On a slightly more serious note, I'm glad to see this since I feared that they might keep the API for later, instead opting to try and make a "product" first (a la iPhone 1 or Google+).
This API is definitely not what I was envisioning though - I expected another API add-on to Android, where you can take over and do what you wish with the display, so perhaps it is a bit like webapps-as-apps on the iPhone 1. I'd be interested to see what early adopters do with it and if they find this API too limited.
Google Mirror API is for puting stuff in front of user eye. As far as I know you can not get information from Google Glass with this API.
It's worth pondering how significantly new I/O devices change the game -- the first tty, the commercial keyboard & mouse, the touch screen, multi-touch trackpads, and voice activated smartphones.
The still-disappointing Plus API pretty much tipped Google's hand when it comes to how flexible they want to be on providing APIs for future products and on top of that there are some pretty substantial privacy issues with giving developers low-level access to the vast amount of personal data Glass will constantly be collecting. I'm already worried enough about Google having that data that I'm sitting out Glass for the foreseeable future (despite the fact that I suspect it will be useful for a lot things), but if random third parties could access that data at a low-level I'd be even more worried.
This comment actually explains my complete disinterest in Glass :)
I don't see how voice-activated smartphones have changed the game yet, IMHO they're in the same league as Glass - "this might be worth it later" (especially dubious for Siri). I use two touch-screens and a trackpad every day and yet I could probably go back to only a keyboard and die happy.
What has changed my life was connectedness, and Glass does not do more than a smartphone in that area.
Yes it does. It completes the connection between what you see and the rest of your digital world. That's significant.
What do I search for to buy a wearable computer?
My point was, just because something isn't for sale in stores right now doesn't mean it never existed. As far as I know, Steve Mann's EyeTap glasses have never been for sale in stores, but kaolinite's argument was just silly – hence my comment.
If you don't like the 'reel-to-reel tape recorder' example, imagine I said 'enriched plutonium'.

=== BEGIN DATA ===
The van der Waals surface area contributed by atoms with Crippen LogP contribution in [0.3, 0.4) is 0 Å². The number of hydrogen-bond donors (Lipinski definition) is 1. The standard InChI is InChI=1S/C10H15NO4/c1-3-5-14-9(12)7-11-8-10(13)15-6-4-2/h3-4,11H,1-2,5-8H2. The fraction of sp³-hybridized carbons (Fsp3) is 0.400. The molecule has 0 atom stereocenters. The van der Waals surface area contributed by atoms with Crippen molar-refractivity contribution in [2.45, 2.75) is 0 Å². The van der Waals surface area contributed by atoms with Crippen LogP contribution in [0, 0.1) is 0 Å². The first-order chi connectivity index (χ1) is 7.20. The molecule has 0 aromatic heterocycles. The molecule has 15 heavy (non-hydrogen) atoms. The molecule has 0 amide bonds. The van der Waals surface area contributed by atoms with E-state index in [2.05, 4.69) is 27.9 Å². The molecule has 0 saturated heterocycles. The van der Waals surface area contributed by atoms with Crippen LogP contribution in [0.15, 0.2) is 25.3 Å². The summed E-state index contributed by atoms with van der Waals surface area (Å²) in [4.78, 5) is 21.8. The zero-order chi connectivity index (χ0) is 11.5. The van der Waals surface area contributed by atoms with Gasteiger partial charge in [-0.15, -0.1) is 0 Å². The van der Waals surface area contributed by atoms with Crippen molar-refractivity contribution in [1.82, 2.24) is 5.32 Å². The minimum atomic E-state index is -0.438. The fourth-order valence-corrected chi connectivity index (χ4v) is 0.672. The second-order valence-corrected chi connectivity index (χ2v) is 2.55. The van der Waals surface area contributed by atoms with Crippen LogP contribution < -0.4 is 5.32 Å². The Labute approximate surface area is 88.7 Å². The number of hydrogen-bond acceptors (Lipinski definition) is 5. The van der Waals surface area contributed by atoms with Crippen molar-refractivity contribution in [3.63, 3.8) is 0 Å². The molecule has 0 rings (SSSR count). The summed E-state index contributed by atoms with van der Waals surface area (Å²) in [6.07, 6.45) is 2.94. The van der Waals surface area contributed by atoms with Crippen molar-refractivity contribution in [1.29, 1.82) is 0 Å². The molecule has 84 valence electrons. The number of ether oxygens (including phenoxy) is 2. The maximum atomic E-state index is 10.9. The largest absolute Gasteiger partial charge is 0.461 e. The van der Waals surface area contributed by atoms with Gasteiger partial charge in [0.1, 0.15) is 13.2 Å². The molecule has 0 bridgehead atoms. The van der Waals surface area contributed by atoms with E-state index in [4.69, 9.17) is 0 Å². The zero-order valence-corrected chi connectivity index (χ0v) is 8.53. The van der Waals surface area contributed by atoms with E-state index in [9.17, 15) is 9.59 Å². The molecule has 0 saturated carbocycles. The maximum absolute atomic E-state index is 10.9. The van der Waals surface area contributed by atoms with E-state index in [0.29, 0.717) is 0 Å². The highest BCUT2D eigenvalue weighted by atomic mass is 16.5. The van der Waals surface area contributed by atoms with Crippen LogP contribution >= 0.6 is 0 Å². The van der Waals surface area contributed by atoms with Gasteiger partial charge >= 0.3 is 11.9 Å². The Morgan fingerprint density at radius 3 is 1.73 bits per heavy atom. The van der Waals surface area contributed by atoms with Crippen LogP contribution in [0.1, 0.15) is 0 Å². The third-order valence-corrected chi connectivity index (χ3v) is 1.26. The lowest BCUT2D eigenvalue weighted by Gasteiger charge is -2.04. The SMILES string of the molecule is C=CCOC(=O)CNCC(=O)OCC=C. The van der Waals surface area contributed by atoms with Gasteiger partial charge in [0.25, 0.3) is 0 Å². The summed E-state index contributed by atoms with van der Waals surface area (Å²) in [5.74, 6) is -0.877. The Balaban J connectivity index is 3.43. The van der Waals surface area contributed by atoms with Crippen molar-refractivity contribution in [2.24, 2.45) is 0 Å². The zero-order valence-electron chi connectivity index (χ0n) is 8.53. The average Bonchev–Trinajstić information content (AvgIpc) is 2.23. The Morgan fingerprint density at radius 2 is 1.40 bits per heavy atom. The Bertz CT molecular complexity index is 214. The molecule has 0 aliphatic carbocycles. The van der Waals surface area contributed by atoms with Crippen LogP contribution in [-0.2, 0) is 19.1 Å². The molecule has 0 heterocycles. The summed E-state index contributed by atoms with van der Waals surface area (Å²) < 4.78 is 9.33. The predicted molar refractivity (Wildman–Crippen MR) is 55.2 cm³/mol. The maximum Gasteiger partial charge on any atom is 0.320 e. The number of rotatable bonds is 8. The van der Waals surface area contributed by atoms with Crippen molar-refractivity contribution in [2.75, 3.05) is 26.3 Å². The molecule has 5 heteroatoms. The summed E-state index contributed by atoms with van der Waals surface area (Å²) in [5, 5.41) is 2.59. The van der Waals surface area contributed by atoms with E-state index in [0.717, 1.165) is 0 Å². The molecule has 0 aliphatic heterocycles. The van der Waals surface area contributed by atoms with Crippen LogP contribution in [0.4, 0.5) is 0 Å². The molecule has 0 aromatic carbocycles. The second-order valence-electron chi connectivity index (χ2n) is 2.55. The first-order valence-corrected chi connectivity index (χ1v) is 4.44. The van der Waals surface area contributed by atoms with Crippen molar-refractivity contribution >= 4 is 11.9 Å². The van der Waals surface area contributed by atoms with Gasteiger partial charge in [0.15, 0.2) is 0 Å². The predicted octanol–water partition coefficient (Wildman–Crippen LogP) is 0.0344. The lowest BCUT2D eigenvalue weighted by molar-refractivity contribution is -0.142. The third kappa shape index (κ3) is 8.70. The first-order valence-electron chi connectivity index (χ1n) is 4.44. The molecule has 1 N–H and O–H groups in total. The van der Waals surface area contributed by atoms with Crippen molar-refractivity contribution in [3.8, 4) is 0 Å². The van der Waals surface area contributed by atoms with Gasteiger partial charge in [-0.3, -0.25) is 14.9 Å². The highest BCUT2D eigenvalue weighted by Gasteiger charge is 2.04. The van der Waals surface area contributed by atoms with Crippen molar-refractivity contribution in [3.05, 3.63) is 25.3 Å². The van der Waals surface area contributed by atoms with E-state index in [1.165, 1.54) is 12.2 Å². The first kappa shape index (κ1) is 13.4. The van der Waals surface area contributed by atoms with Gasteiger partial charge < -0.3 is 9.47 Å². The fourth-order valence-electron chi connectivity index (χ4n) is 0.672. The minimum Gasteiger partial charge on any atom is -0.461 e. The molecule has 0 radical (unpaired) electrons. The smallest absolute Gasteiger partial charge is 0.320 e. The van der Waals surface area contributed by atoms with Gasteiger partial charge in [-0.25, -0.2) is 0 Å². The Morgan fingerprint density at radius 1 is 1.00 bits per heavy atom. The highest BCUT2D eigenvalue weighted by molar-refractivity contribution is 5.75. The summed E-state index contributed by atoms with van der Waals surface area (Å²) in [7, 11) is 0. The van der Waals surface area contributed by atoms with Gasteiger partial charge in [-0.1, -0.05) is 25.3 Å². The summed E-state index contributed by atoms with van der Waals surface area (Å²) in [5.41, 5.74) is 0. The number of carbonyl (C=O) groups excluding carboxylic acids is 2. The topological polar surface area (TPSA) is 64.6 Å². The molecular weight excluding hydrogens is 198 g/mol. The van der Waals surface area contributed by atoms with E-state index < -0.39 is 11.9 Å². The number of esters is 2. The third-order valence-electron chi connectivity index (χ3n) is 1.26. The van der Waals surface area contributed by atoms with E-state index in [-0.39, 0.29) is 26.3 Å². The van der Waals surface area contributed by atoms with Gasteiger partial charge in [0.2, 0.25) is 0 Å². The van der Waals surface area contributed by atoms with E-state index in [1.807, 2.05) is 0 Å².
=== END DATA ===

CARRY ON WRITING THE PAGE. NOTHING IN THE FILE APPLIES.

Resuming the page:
When discussing UX and how this will affect the general population, this technology is basically brand new.
It's a jsfiddle-like sandbox that behaves like a Glass (device) frontend.
Considering the API only allows viewing cards, taking pictures, sending your current location and taking textual input, there's nothing that prevents them to have a glass implementation on Android to test things out, other than the time/resources to develop such an implementation.
The whole point of technologies like Glass is that they should be as unobtrusive as possible and just work by themselves when you need to.
The Google Mirror API allows you to build web-based services, called Glassware, that interact with Google Glass. It provides this functionality over a cloud-based API and does not require running code on Glass.
Not entirely, it's obvious that it's just pinging some endpoint for a protocol buffer. The server will return a protocol buffer with a "continue" message, but you can just spoof that.
Also: who will get the first glass xss bounty?
However, the API doesn't seem to offer any way to run code on the actual device aka "apps".
Glass: 640X360 25" HD display from 8 ft
Vuzix M100: 400X240 4" mobile screen at 14"
If I place a ~4" mobile device 14" from the top right of my field of vision, I think I could live with that amount of obscured vision, but is it feasible to create that with 720p resolution? Why would you want a 25" display 8ft away? That seems like it would just be good for placing display ads and not really for most useful things aside from quick notifications.
Send full screen images and video at a 16x9 aspect ratio.
Target a 640x360 pixel resolution.